Another area of spending the city has had to deal with is in settlement payments for various police activities, including use of force. According to an open records request submitted to MuckRock, the City of Waukesha has paid out $943,395.30 for various police-related issues.
One civil case still being resolved is for the officer-involved shooting death of a 58-year-old Milwaukee man.
“We allege that the Waukesha Police Department used excessive force in shooting and killing Mr. Ashland on April 15, 2020,” Attorney Alison Leff said.
Leff represents the Estate of Randy Ashland. Ashland was suicidal and armed with a handgun in April of 2020. The lawsuit says his pastor drove him to Waukesha Memorial Hospital for help, but Ashland wouldn’t go inside without his gun. More than a dozen officers responded to the scene.
The Waukesha District Attorney ruled the use of force was warranted, after the testimonies of officers on scene. The lawsuit filed by Leff alleges the shooting was unnecessary. They allege Ashland never pointed the gun at police.
“We allege Mr. Ashland wasn’t posing an imminent threat to anyone at the time he was shot,” Left said. “We allege that he never pointed a firearm at the police officers. He was trying to follow police orders, trying to throw his gun away. He was holding his gun in his non-shooting hand at the cylinder of the gun, in a way where it could not have been fired.”
Leff says the only usable video from the scene, since Waukesha Police Officers do not have body cameras, comes from a surveillance camera at Waukesha Memorial Hospital.
“There was no [squad] car that was positioned in a way that clearly showed what happened,” Leff said. “If there had been body-worn cameras in this case that showed what happened, we think, number one, we may be able to show objectively that Mr. Ashland never raised a weapon against police, that he was following orders, that he was trying to toss his gun away as he was told to do when he was shot to death.”
Mayor Reilly and the Waukesha Police will not comment on an open investigation. Reilly does admit to the usefulness of body cameras in general.
“There is no question, that in some cases, body cameras are determinative as to providing to the public, as well as to the courts and the police department, a depiction of exactly what did happen,” Reilly said.
Several notable officer-involved incidents in Southeast Wisconsin have lacked body camera footage; the justified shooting of Jacob Blake in Kenosha and the three justified shootings by Former Wauwatosa Police Officer Joseph Mensah. Both municipalities were the settings of highly intense protests over the summer; Former President Trump and then Presidential Candidate Joe Biden traveled to the scene in Kenosha in the months that followed. These events have played a role in municipalities like Wauwatosa and Kenosha to speed up their efforts at getting body cameras.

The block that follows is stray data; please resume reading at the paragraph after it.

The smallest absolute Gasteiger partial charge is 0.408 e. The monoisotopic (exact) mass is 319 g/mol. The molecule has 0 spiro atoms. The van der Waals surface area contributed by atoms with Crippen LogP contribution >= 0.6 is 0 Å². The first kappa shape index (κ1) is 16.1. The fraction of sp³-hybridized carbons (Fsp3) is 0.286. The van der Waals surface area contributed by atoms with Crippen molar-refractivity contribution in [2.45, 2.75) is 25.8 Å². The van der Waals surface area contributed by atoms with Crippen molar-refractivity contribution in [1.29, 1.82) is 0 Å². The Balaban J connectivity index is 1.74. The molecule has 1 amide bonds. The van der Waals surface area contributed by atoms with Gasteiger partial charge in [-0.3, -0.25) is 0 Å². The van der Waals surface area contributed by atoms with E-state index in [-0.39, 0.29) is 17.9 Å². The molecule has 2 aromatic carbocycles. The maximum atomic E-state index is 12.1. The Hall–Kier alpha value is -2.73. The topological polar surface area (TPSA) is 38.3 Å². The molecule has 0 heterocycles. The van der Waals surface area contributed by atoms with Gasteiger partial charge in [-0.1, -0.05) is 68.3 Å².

“I do think he events over the last year or so have helped kind of push us towards that to say, yep, we’re going to do it,” Sgt. Abby Pavlik with the Wauwatosa Police Department said. “We’re going to find that money and make that purchase because it’s in the best interest of everybody.”
Wauwatosa’s officers started using body cameras in February. Kenosha Police expect to start using body cameras as soon as June.
“I think an incident similar to what happened in Kenosha can happen anywhere in the United States, in any community,” Reilly said. “Body cameras may help the issue but it doesn’t solve it. It may make it the clearest to what may have happened but you still end up with all of the issues and problems you’d have anyways.”
Reilly says body cameras may be included in the 2022 budget, but nothing is set in stone.
“The cost is coming down for body cameras considerably from what we originally looked at in 2019 to now,” Reilly said. “The last two budget cycles, there was nothing in regards to grants for this. If there is a grant for it, we’re going for a grant to purchase body cameras immediately for our officers. If there aren’t any grants for the 2022 budget, it may come up to the surface anyway.”